Anticipation for the Google Maps iPhone app, which finally arrived late Wednesday, has been building since Apple announced its own mapping solution, and it reached a peak after the resulting app failed to live up to expectations when it arrived in iOS 6.
The Maps situation has become a debacle. It caused a rare apology from Apple, and has been cited as playing a part in the departure of two executives – Scott Forstall, the company’s former head of iOS, and Richard Williamson, who oversaw development of the Maps app.
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With numerous people blaming Apple when they get lost (Australian police even went so far as to call iOS Maps’ mistakes “potentially life threatening“), Google Maps is being hailed as somewhat of a savior. I realize that may sound overdramatic, but the hype surrounding the release is enormous.
The first native Google Maps app that Google has built separately from Apple is attractive with plenty of polish on it, but there are a few rough spots that suggest it’s been rushed ahead to market. Even so, I found the app to be pleasantly responsive and feature-rich.
Google Maps opens with a stark reminder about one of the primary subjects in the custody battle between Apple and Google – user data. It boots up with a pre-filled checkbox that authorizes the app to send anonymous location back to Google to help it improve traffic and other services.
Once you’ve agreed to the terms of the page, you’ll be offered the chance to login to your Google account to populate the app with your data and information. It’s another departure from Apple’s philosophy toward Google’s strategy. Depending on what side you’re on, the pervasiveness of the data Google has collected on you is either one of it’s greatest strengths (Google Now) or its greatest evils (antitrust/privacy threat). The decision is up to you, but if you choose not to, the app will remind you every once in a while that it could be saving your favorite places and past searches across your computer and phone.
The new look
Google Maps for iPhone comes with a new look from the Web and desktop versions. I haven’t pinpointed exactly why it feels this way, but the iOS app feels softer. Almost like the maps are friendly comics or drawings, rather than a complex navigational framework. I imagine the look will appeal to the average consumer, though tech-savvy folks may find the interface to be too stripped down simplistic.
The main search page offers a search box, a routing arrow to jump right into getting directions and the person icon for managing your profile and settings. You’ll also see a compass indicator that orients you as you rotate the map and the location arrow in the bottom left corner for jumping right to your current location.
A small tab in the bottom right corner lets you pull out a task bar, which lets you toggle traffic, public transit and satellite options. It also contains a link to the Google Earth app. Public transit in particular is a welcome return, as Apple did not include the feature in its own version of Maps of iOS 6. Apple has instead allowed third-parties to submit their own transit data.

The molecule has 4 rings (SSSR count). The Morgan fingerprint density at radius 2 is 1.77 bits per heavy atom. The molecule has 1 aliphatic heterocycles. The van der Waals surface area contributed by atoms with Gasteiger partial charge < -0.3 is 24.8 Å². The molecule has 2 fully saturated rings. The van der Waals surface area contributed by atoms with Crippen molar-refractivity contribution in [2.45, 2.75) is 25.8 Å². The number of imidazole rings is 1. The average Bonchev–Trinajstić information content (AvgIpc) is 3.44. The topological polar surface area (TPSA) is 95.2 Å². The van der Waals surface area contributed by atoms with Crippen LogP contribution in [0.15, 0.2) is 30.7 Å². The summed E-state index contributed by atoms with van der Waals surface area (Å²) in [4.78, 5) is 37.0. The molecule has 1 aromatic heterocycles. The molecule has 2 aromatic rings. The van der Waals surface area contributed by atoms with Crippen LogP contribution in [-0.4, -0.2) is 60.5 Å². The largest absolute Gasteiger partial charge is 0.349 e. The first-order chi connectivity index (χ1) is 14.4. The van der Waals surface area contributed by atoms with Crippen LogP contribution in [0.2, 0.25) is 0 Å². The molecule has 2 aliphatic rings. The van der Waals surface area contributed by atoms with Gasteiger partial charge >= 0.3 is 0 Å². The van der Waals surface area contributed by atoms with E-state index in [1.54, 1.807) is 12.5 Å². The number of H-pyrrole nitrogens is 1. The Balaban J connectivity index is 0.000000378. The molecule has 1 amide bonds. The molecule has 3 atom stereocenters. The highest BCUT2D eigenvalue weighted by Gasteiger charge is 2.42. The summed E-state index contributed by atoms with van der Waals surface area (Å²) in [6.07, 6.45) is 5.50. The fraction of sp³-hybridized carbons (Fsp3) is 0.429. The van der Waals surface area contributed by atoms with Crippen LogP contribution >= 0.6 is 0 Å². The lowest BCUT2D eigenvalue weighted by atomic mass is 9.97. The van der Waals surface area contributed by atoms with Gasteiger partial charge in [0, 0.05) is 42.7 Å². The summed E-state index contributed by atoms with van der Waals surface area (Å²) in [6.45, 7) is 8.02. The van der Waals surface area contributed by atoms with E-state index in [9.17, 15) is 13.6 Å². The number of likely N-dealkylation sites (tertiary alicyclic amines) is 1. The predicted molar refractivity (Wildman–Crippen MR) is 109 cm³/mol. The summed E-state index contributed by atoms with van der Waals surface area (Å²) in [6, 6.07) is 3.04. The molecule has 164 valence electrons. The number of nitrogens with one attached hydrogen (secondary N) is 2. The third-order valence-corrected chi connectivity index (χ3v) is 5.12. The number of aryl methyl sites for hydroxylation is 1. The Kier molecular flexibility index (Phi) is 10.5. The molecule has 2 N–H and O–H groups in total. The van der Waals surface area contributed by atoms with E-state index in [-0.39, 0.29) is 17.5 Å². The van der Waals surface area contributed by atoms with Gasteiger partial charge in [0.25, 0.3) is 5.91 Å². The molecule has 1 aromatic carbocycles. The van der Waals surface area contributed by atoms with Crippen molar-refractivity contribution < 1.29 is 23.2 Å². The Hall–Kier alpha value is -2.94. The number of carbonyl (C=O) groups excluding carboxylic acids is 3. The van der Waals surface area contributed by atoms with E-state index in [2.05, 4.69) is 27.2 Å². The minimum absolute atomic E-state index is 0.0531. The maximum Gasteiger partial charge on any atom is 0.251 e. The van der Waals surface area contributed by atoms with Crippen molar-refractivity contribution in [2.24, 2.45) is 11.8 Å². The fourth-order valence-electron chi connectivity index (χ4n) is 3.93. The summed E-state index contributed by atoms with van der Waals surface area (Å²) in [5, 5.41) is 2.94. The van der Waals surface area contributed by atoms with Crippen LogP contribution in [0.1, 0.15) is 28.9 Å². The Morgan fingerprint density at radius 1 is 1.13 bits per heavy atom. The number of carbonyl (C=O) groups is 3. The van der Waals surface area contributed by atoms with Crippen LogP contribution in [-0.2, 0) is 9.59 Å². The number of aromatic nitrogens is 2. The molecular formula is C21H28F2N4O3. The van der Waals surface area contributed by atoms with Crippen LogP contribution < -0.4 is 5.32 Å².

Other major features included in the new Google Maps are turn-by-turn navigation and Street View. However, turn-by-turn is currently listed as beta in the app, and it’s not available everywhere, as some international users are reporting only seeing a Preview button instead of the Start button needed to activate the voice navigation.
When you search for a location, its name will appear at the bottom of the screen. You can pull up on it to get more information about the destination, including a share button (limited to message, mail and copy to clipboard), save to favorites, and an option to call the venue. If Street View, photos and reviews are available, you’ll also be able to access them here.
One interesting feature about the app is that it comes with a shake to send feedback setting. You can always turn it off in the settings pane, but it is nice to know that the opportunity for a quick feature or bug rant is only a shake away.
I haven’t run any extensive real-world tests on the new Google Maps for accuracy, but since it should have access to the same data that the pre-iOS 6 Google/Apple Maps app had, I’m not anticipating any (new) complaints here.
I once was lost…
The Google Maps app is extremely responsive and, even on a middling connection, it’s capable of zooming in and out and rotating without the stuttering reloads that plagued earlier mapping applications. It’s a minor touch, but the slight momentum that continues after pinching or rotating a map makes the map feel more real. The mobile Web version of Google Maps feels lifeless when it simply stops right away and flickers when zooming.
There’s still plenty of room for improvement with the app, but that doesn’t change the fact that Google has done some excellent work here. If you’re disappointed that the new Google Maps is iPhone only, the company told The New York Times that a native iPad app is coming soon, along with features on the Android version that have yet to be added to the iOS edition, such as offline and indoor maps.
In the meantime, you can enjoy all the spare time that you’ll be gaining back from not being as lost anymore. Or, at least you’ll have one less thing to blame when it does happen.
Image credit: AFP/Getty Images
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